“Lord, how many times shall I forgive my brother when he sins against me? Up to seven times?” (Matt. 18:21)
Peter might have thought he was being generous by offering to forgive his brother seven times. The Rabbis taught that only three times was necessary.
“I tell you, not seven times, but up to seventy times seven,” Jesus replied. At that precise moment, Peter and the other disciples learned that forgiveness has no limits.
Is there somebody you need to forgive today? Is it in your power to extend mercy? What are you waiting for?
Peter Kreeft is right when he says, “Mercy is our only hope from God, and our neighbors’ only hope from us as well.”
Imagine yourself as a defendant in a court of law. The prosecuting attorney has rested his case and you await the verdict from the jury. “All rise,” says the bailiff. You then hear the words every defendant dreads: “Guilty as charged!”
What now? Your only hope is that the judge is merciful.
Fortunately for guilty sinners like you and me, the Judge of the Universe is “rich in mercy.” God has more mercy than all the millionaires and billionaires in the world have money. Though he is merciful, he is not lenient.
Somebody had to pay the penalty for our sin. Yes, that Somebody was the one who said, “Blessed are the merciful, for they will be shown mercy” (Matt. 5:7).
“As the deer pants for streams of water, so my soul pants for you, O God. My souls thirsts for God, the living God” (Psalm 42:1-2)
What are you panting for in life? What is your heart’s one desire? Do you truly want God more than gold and silver? Have you come to that place in life where God and God alone is your ultimate thirst quencher?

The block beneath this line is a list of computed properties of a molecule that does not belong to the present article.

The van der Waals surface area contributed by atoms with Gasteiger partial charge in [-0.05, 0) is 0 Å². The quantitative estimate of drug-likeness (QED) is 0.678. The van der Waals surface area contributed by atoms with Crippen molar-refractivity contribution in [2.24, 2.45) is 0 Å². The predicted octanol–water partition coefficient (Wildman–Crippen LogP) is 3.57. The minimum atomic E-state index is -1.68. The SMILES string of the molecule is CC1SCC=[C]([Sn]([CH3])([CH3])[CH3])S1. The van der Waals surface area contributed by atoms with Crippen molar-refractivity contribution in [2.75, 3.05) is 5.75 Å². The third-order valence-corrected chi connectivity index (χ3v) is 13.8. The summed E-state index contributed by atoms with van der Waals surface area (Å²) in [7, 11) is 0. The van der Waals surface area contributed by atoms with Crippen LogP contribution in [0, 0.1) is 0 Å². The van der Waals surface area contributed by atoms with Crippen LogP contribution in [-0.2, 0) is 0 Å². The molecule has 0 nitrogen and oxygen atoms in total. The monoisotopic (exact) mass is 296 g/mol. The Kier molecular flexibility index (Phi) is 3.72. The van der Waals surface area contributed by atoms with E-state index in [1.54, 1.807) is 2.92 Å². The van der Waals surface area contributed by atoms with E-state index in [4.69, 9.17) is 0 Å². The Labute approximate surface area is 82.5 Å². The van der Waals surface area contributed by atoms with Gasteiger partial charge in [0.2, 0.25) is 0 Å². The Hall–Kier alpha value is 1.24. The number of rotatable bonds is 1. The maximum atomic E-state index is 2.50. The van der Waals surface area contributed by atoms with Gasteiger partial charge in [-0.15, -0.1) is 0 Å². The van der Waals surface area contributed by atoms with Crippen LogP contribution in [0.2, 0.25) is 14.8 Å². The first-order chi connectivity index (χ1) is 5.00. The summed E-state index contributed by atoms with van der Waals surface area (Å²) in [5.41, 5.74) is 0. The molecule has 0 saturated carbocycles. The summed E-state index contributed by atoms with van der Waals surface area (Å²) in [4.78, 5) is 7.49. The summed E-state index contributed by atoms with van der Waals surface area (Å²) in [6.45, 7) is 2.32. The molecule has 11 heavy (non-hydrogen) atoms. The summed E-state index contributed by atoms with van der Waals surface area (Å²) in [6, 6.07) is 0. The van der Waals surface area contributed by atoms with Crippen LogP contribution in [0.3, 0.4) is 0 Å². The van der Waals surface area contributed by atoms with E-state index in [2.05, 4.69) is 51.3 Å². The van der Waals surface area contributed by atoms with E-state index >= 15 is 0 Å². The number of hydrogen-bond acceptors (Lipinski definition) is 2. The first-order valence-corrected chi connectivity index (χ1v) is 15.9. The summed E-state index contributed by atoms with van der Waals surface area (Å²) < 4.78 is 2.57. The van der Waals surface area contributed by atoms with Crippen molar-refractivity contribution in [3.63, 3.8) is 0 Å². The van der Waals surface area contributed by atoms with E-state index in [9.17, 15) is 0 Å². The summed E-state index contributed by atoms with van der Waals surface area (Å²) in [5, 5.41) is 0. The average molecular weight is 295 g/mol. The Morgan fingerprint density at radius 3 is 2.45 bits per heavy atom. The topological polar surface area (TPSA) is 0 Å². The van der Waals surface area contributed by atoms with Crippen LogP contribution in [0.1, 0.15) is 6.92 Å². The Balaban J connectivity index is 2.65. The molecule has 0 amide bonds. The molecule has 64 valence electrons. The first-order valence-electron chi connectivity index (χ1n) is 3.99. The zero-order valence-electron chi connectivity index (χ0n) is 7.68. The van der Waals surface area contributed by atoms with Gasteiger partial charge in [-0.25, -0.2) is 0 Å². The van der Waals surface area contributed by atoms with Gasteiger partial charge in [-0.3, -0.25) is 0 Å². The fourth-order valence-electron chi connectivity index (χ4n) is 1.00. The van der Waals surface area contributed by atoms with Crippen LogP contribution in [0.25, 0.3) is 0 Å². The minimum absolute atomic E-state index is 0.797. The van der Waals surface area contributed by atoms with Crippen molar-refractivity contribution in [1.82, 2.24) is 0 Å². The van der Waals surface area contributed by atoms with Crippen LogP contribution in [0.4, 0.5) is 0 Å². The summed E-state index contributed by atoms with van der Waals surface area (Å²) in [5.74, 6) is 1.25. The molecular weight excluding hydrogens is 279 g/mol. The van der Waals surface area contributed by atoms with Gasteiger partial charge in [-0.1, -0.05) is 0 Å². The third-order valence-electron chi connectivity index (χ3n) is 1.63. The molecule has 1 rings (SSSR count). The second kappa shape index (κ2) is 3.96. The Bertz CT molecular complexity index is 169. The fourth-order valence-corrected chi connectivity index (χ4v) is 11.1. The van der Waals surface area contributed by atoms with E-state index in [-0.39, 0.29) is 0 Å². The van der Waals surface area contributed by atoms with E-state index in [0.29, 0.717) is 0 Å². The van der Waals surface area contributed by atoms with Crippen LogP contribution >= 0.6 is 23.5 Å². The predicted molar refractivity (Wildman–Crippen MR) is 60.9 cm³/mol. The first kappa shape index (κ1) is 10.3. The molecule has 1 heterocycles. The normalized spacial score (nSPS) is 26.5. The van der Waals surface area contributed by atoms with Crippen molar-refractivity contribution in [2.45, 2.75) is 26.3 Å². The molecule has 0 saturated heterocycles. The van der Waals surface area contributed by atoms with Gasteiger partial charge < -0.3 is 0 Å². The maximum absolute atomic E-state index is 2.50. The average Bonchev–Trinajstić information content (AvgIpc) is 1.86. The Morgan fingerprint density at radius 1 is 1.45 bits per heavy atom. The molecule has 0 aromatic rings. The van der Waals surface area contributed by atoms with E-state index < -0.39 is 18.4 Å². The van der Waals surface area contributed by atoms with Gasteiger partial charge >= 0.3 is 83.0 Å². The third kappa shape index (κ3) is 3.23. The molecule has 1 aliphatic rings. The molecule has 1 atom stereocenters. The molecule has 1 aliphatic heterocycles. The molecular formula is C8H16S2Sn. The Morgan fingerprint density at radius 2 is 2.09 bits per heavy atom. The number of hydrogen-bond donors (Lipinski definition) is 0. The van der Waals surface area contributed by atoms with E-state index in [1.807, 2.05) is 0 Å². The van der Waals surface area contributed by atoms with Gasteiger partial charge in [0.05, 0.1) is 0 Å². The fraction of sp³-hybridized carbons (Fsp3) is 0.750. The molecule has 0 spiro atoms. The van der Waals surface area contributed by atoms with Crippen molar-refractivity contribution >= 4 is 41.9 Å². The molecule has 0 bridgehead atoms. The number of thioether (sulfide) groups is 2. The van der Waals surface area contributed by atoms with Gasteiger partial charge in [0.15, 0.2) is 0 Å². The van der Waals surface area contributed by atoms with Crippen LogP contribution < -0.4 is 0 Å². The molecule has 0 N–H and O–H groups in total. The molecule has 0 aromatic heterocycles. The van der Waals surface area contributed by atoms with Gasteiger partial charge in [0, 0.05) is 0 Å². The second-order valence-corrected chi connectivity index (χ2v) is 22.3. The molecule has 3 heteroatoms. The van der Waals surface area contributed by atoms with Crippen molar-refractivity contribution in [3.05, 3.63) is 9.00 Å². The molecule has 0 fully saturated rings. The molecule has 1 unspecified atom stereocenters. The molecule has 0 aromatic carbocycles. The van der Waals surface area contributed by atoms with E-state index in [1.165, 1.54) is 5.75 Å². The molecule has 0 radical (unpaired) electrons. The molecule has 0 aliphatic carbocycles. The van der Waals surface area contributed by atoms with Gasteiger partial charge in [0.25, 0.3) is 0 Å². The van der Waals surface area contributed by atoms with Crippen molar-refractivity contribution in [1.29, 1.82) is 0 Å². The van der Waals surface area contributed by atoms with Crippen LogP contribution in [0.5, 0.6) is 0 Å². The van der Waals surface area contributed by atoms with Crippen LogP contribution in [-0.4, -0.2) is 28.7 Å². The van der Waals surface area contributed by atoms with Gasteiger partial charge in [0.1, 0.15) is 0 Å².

So many other things in life compete for that place. Money, fame, sex, power―each leaving us thirstier than before.
Is your soul parched? Come to the ancient streams of water and discover how blessed are those who “thirst after righteousness” (Matt. 5:6).
Have you ever been so hungry that your stomach growls like a lion? Has your mouth ever felt as thirsty as the Sahara Desert? Have you ever longed for God so much that your soul ached?
Jesus said, “Blessed are those who hunger and thirst after righteousness, for they shall be filled” (Matt. 5:6).
What are you eating to satisfy your spiritual hunger? What are you drinking to quench your thirsty soul?
Supremely blessed is the person who finds his satisfaction in God. Happy is the one who finds himself right with God and others.
So, gorge yourself on God today. Flood your heart with him and he will surely fill you to overflowing.
Jesus, meek and gentle,
Son of God most high,
Gracious, loving Savior,
Hear Thy children’s cry.
This little hymn, written in 1836, unintentionally paints a confusing picture of Jesus. Granted, Jesus did say, “I am meek and lowly in heart” (Matthew 11:29). But words like “meek” change in meaning over time.
Timid, mild, weak, and docile might be synonyms of meekness today. But in no way do these words describe someone in the first century, let alone Jesus.
In Bible times, meekness is a gentle disposition that characterizes a powerful person who remains under control. Meekness is a fruit of the Spirit. It’s also the secret to having it all.
That’s why Jesus said, “Blessed are the meek, for they shall inherit the earth.”